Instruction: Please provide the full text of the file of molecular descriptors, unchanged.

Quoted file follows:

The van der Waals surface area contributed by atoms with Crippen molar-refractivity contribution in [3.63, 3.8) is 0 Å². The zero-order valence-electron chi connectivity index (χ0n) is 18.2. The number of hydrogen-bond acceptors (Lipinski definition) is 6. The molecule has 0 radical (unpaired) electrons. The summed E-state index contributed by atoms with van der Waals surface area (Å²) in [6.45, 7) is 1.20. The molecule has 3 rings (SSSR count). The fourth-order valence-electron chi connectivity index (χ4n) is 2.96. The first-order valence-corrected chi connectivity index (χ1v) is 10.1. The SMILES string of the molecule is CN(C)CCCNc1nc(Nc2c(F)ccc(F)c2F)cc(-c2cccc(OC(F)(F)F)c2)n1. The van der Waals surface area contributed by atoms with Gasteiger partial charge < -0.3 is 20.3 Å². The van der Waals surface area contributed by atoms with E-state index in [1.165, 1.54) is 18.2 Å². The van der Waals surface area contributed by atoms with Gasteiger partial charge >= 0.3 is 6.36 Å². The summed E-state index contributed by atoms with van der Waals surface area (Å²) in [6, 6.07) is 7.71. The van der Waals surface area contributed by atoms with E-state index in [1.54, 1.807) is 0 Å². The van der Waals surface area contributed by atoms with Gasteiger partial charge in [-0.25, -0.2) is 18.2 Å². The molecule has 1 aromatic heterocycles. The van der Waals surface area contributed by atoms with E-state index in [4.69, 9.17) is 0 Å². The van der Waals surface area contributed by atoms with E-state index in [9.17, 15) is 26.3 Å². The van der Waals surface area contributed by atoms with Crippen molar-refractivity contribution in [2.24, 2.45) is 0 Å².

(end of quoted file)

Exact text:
The van der Waals surface area contributed by atoms with Crippen molar-refractivity contribution in [3.63, 3.8) is 0 Å². The zero-order valence-electron chi connectivity index (χ0n) is 18.2. The number of hydrogen-bond acceptors (Lipinski definition) is 6. The molecule has 0 radical (unpaired) electrons. The summed E-state index contributed by atoms with van der Waals surface area (Å²) in [6.45, 7) is 1.20. The molecule has 3 rings (SSSR count). The fourth-order valence-electron chi connectivity index (χ4n) is 2.96. The first-order valence-corrected chi connectivity index (χ1v) is 10.1. The SMILES string of the molecule is CN(C)CCCNc1nc(Nc2c(F)ccc(F)c2F)cc(-c2cccc(OC(F)(F)F)c2)n1. The van der Waals surface area contributed by atoms with Gasteiger partial charge < -0.3 is 20.3 Å². The van der Waals surface area contributed by atoms with E-state index in [1.165, 1.54) is 18.2 Å². The van der Waals surface area contributed by atoms with Gasteiger partial charge >= 0.3 is 6.36 Å². The summed E-state index contributed by atoms with van der Waals surface area (Å²) in [6, 6.07) is 7.71. The van der Waals surface area contributed by atoms with E-state index in [1.54, 1.807) is 0 Å². The van der Waals surface area contributed by atoms with Gasteiger partial charge in [-0.25, -0.2) is 18.2 Å². The molecule has 1 aromatic heterocycles. The van der Waals surface area contributed by atoms with E-state index in [4.69, 9.17) is 0 Å². The van der Waals surface area contributed by atoms with E-state index in [9.17, 15) is 26.3 Å². The van der Waals surface area contributed by atoms with Crippen molar-refractivity contribution in [2.24, 2.45) is 0 Å².